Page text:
The Best Mountain Walks Near Sydney
Trek through ancient rainforest and burning mountains to stunning peaks, all within reach of Sydney.
Australia's most spectacular peaks aren't just restricted to its southeast corner. There are several summits worth surmounting in New South Wales, and heaps of them are located an easy drive from Sydney. Just 90 minutes' drive to the west lies the eucalyptus haze of the Blue Mountains, where mountain walks criss-cross with heritage trails and wilderness views. To the northwest, the Barrington Tops National Park affords lush vistas of the Hunter Valley on one side and Newcastle's sand dunes on the other. Then, to the south, three hours' drive brings you to the rugged terrain of the Budawangs. Here are the best places near Sydney to give you an altitude boost.
MOUNT BANKS, BLUE MOUNTAINS NATIONAL PARK
For dazzling views of the Grose Valley, heaps of troglodyte hideouts and wombat spotting, head to Mount Banks. The 2.5-kilometre return trail starts at the Mount Banks picnic area and begins with a short yet steep climb before ascending gradually to the summit. Most peaks in the Blue Mountains are sandstone, but this one still has its basalt covering — which was created by volcanoes 20-million years ago. Look out for unusual vegetation, including smooth-barked monkey gums. If you'd like to extend the hike, opt to link up with the Mount Banks Road cycle route, which will make the trek about five kilometres all up.
CAREYS PEAK, BARRINGTON TOPS NATIONAL PARK
Set within the ancient Gondwana rainforests — a World Heritage site — Careys Peak takes you through some of the most scenic bits of Barrington Tops National Park. The 14-kilometre return walk begins at the Mount Barrington Picnic Area and travels through the Australian wilderness, parts of which will remind you of Lord of the Rings. Expect gnarled Antarctic beech trees dating back to ancient times, snow and mountain gums and a historic hut. From the peak, 1544 metres above sea level, soak up the pastoral glory of the Hunter Valley on one side and the Barrington wilderness on the other.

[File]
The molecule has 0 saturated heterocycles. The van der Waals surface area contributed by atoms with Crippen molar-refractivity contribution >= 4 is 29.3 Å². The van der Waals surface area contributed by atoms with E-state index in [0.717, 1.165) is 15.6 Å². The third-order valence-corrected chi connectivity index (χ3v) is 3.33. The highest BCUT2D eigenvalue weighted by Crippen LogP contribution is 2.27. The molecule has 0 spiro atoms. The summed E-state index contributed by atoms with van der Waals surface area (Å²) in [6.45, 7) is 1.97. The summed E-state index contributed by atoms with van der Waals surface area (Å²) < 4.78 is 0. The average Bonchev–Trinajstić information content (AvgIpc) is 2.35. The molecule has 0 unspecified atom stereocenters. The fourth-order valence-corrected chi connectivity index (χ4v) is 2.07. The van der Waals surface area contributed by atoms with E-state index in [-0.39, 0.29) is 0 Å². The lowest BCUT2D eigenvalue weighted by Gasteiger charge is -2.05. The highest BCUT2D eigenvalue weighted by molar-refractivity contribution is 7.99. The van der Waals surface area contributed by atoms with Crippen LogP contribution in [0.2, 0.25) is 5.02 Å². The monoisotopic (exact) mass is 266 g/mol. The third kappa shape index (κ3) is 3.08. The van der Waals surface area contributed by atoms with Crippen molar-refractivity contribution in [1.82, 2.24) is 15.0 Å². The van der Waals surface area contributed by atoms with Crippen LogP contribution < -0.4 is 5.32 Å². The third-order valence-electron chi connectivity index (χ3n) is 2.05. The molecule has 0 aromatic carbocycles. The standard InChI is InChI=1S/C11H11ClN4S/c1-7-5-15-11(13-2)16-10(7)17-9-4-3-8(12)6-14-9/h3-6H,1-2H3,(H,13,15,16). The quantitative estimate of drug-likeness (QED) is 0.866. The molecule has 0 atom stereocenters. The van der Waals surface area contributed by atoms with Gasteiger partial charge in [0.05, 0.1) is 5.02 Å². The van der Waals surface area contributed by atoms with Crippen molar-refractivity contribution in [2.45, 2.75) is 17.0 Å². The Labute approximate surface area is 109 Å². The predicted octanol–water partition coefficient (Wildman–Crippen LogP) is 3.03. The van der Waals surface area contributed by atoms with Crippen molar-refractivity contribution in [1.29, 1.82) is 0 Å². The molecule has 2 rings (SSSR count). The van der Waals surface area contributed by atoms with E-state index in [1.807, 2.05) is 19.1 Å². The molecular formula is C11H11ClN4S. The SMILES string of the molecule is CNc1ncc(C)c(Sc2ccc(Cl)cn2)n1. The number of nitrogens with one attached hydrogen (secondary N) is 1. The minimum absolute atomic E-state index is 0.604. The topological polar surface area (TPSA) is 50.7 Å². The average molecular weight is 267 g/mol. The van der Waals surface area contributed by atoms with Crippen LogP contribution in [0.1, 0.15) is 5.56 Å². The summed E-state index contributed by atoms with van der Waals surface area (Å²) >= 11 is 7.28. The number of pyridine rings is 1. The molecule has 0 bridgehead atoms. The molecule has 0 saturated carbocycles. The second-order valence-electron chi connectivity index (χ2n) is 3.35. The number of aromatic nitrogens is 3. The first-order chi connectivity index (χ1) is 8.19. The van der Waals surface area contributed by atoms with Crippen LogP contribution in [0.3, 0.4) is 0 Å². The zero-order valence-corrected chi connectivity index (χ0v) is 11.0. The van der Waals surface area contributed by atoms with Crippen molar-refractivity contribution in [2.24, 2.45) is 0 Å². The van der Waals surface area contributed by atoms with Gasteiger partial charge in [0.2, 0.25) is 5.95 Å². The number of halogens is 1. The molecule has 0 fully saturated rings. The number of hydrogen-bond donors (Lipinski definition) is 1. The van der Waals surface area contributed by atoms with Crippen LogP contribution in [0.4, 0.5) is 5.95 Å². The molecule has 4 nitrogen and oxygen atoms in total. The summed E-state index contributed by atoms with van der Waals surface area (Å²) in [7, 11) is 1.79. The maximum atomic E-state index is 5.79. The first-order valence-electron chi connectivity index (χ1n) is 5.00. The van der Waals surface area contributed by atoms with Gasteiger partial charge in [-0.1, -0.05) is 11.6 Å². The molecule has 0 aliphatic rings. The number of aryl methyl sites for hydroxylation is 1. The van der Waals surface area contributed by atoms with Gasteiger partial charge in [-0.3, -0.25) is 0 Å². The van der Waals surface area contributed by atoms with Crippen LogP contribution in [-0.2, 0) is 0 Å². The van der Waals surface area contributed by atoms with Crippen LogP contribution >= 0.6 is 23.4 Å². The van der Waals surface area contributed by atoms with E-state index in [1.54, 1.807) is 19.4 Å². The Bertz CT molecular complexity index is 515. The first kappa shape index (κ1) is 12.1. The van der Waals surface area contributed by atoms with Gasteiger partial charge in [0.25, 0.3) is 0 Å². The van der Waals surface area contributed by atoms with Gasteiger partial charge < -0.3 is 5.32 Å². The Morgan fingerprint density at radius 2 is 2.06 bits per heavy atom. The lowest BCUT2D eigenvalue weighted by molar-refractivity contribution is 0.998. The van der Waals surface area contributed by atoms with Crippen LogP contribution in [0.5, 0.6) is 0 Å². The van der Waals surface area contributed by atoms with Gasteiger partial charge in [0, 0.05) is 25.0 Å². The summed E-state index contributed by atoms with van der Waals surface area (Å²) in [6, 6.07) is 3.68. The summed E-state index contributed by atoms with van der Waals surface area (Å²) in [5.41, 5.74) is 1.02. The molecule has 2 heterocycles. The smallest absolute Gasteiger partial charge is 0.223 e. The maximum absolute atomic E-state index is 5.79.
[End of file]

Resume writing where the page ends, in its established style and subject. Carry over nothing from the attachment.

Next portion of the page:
BURNING MOUNTAIN, BURNING MOUNTAIN NATURE RESERVE
Strictly speaking, at 653 metres, Burning Mountain (aka Mount Wingen) is more a hill than a mountain — but the 'burning' part is spot on. Thirty metres underground, a coal seam has been on fire for around 5500 years. And, since the fire moves one metre every year, the landscape is continually changing. The hike itself is an accessible, four-kilometre loop which allows you to thoroughly explore this phenomenon and its impact on geology, animals and plants — from the smoke billowing out of the ground to the red gums growing along cracks in the earth. The Burning Mountain Nature Reserve is a 3.5-hour drive from Sydney, so we recommend staying overnight in a campsite or at accommodation in the nearby town of Scone.
DONKEY MOUNTAIN, WOLGAN VALLEY